Skin cancer is the most widely occurring type of cancer worldwide with up to 3.5 million cases being diagnosed annually in the United States alone. One in five Americans develops skin cancer in his/her lifetime. Skin cancer is a tumor growth in the epidermis that generally classified based on the type of skin cell as following: basal cell cancer (BCC), squamous cell cancer (SCC) and melanoma. The single largest contributing factor to the high prevalence of skin cancer is over-exposure to UV rays from the sun or sun-beds, followed by consumption of tobacco products and genetic affinity.
Mortality rate with skin cancer is low compared to many other cancers, such as those originating in the stomach, colon, and lungs. Melanoma has a higher mortality rate, between 15 – 20 percent when compared with 0.3 percent for non-melanoma skin cancer, but an early diagnosis makes the treatment easier and non-life threatening.
Changes to the skin tone and color, skin ulceration, skin patches that do not heal and change to existing moles are the first symptoms that can be associated with skin cancer. Basal cell carcinoma (BCC) is most often mistaken for a sore that does not heal; usually presenting itself as a smooth and pearly bump on the sun-exposed skin. Squamous cell carcinoma (SCC) appears commonly as a red thickened patch that scales so often, sometimes dome shaped with firm hard nodules, with ulceration and bleeding. Melanoma usually is more aggressive than other types of skin cancer. It is typically observable as appearance of new mole or changes to existing moles accompanied with pain, itching, and ulceration.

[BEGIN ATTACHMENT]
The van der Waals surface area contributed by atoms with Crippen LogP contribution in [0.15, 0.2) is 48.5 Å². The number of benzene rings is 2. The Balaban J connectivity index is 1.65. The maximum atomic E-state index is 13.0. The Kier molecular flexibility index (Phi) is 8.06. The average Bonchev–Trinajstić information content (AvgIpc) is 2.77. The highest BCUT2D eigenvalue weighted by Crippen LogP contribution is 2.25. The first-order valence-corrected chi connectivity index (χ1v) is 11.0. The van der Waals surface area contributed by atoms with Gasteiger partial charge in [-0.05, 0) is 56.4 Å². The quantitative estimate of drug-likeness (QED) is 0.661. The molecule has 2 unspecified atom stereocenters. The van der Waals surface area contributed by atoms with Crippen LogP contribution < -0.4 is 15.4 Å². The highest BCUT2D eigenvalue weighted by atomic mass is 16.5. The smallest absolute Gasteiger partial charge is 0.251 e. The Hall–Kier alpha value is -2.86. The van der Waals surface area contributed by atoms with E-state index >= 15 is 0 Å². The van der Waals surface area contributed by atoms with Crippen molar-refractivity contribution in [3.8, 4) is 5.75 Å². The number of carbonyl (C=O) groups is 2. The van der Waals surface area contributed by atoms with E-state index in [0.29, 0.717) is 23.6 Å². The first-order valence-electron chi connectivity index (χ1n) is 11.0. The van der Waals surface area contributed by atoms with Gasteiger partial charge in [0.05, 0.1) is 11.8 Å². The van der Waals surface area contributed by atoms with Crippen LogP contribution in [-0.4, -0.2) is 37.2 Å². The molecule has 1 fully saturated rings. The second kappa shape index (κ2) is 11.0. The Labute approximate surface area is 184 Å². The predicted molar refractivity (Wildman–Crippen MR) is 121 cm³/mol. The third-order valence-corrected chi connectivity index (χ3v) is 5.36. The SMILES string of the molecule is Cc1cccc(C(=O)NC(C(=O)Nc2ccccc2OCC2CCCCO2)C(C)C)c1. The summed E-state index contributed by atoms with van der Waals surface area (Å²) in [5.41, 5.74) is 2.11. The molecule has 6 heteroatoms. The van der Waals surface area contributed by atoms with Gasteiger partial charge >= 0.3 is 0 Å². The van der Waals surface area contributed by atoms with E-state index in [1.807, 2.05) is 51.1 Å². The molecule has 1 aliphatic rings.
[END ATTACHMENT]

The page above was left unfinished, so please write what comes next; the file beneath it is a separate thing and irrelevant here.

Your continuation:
Treatment depends on various factors: specific type of cancer, age of a patient, location of the cancer, and whether the cancer has recurred. Topical chemotherapy may be recommended for large superficial BCC, whereas it may be inadequate for invasive BCC or invasive SCC. Surgical intervention may be adopted with a younger person with BCC, whereas radiation therapy or no treatment at all will be advisable for an elderly frail man. Low-risk skin cancer unlike melanoma is treatable by radiation therapy, photodynamic therapy, topical chemotherapy, cryotherapy and curettage. Melanoma most often requires further surgical procedures and is poorly responsive to other treatments.
Few sunscreen lotions are known to be carcinogens and release harmful chemicals into the skin. Though most sunscreens primarily screen UVB, but may let through UVA which is the primary cause for melanoma. Careful choice and application of sunscreens are necessary to avoid further skin complications.
It is advisable for people at risk of skin cancer such as those with prolonged exposure to sun from thin ozone layer regions and those prone to high tobacco usage to get themselves diagnosed for skin cancer at least once a year and consider necessary life style changes. Early diagnosis increases the chances of a full recovery from skin cancer, though the possibility of recurrence does exist.